BWW Review: Warm, Witty, and Wise OUR TOWN at Portland Players
It is eighty years since Thornton Wilder's Pulitzer Prize-winning drama, Our Town first tread the boards of the McCarter Theatre in Princeton, NJ. The work was groundbreaking in its day for the way in which Wilder eschewed theatrical conventions and sought to create a new kind of play within a play. Eight decades later, the play retains its innovative feeling - not because of its metatheatre style, but rather because, in a modern digital age where audiences are consistently bombarded with noise, sensation, and spectacular fast-paced effects, Our Town continues to speak in a quiet voice that is all the more meaningful if one stops to listen.
The production at Portland Players retains the requisite simplicity of Wilder's original concept: no scenery, only a few props and lighting and simple costumes, with the Stage Manager and actors consistently breaking the fourth wall. The look and feel honor the intent, as does the basic tone of Charlie Marenghi's direction. That said, simplicity is often more difficult than it seems, and there were occasional incongruities in the staging!
The set (designed and painted by committee) consists of a blue cyclorama and an assortment of chairs, two ladders, and some wooden benches. One misses the ghostlight on the stage which often begins and ends the plan and iconically suggests that it is taking place in a theatre. Paul J. Bell's period costumes are muted in hue and appropriately unpretentious. Jason "Chachi" Robinson does a fine job adding a kinetic sense to the space with the lighting, and he manages the contrast between the living world of Acts one and two and the world of the dead in the third act. Samuele Rinaldi delivers a balanced sound design that evidences none of the issues sometimes heard in this house.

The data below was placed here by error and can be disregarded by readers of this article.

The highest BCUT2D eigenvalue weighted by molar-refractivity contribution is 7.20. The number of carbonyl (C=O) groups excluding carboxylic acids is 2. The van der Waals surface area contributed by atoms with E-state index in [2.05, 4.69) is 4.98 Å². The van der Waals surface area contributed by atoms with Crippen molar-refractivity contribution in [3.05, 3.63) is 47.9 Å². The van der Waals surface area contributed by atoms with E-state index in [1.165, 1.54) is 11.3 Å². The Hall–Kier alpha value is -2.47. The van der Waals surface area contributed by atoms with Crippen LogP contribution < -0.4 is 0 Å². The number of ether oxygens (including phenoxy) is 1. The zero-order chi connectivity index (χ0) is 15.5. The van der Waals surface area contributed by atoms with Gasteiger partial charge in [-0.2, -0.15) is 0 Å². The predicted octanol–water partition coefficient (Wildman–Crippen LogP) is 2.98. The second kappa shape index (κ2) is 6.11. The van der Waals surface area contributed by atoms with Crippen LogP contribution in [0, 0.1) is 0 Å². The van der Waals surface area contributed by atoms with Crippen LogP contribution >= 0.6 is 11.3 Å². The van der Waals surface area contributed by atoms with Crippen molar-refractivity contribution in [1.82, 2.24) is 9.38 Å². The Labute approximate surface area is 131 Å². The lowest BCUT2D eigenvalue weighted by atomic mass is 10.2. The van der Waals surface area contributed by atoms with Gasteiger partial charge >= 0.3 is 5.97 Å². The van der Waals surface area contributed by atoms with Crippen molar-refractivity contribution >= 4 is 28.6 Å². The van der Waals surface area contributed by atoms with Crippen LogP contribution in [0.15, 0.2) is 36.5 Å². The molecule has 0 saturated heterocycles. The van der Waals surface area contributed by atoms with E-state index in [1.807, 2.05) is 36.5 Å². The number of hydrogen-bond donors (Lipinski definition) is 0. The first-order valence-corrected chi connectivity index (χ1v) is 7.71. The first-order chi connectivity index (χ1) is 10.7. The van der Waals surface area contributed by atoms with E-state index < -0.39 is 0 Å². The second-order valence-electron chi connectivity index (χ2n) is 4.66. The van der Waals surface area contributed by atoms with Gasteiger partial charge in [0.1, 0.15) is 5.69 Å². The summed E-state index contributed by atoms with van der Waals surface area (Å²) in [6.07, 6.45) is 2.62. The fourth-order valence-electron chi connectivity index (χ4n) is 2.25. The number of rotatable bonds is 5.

Director Charlie Marenghi demonstrates a respect and affection for the piece, and he honors the original stage directions which have the actors miming much of the action - from opening doors to stringing beans. In general the cast handles these tasks well, though there are more than a few inconsistencies noticeable from the audience perspective. What Marenghi does best is elicit from the actors sincere, poignant and warmly human performances, especially from the six central characters.
Jeff Campbell and Allison McCann as Mr. and Mrs. Gibbs and Mark Snowden and Megan Bremermann as Mr. and Mrs. Webb deliver genuine performances. They find the humor and the dignity of their characters, and with artful understatement they rise to the challenge of becoming the "everymen" Wilder intended. Daniel Bullard is a youthful, appropriately awkward and winsome George Gibbs, and he makes the transition from boyish lad to grieving husband most touchingly. Tara Golson shines as Emily Webb; she is luminous as the young school girl, and she finds all the quiet yet intense emotional notes in Emily's graveyard scene.
Of the principals, only Michael Donovan's Stage Manager disappoints a bit in that he seems oddly detached from the action. True, the Stage Manager is, on one hand, an observer, but he is also the puppeteer in this play within the play, and one might have wished for him to be more a figure invested in and silently in control of the action.
The cameo parts were all nicely handled with fine individualized performances by Jessica Libby as a garrulous Mrs. Soames, Scott Patashnik as a hayseed Howie Newsome, Eliana Goodman as a perky Rebecca Gibbs, Jeff Newick as a rambling Professor Willard/Mr. Carter, and Benn May as depressed Simon Stimson. Rounding out the cast with good work are Tom Wilson as Joe Crowell/ Si Crowell, Reggie Bonnin as Constable Warren, Greg Villone as Sam Craig, Paul J. Bell as Joe Stoddard, and Holly Brown as a member of the ensemble.
Portland Players is to be commended for presenting this revival - not only because it introduces Wilder's classic to a new generation, but also because, in this tumultuous era of technology, of narcissism, of lives frequently lived at such breakneck speed that they do not appreciate the gifts of life,itself, Thornton Wilder's play speaks loud and clear, its message as relevant now as ever.
Photos courtesy Portland Players
Our Town runs from January 26- February 11, 2018, at Portland Players, 420 Cottage Rd., South Portland, ME 04106 www.portlandplayers.org 207-799-7337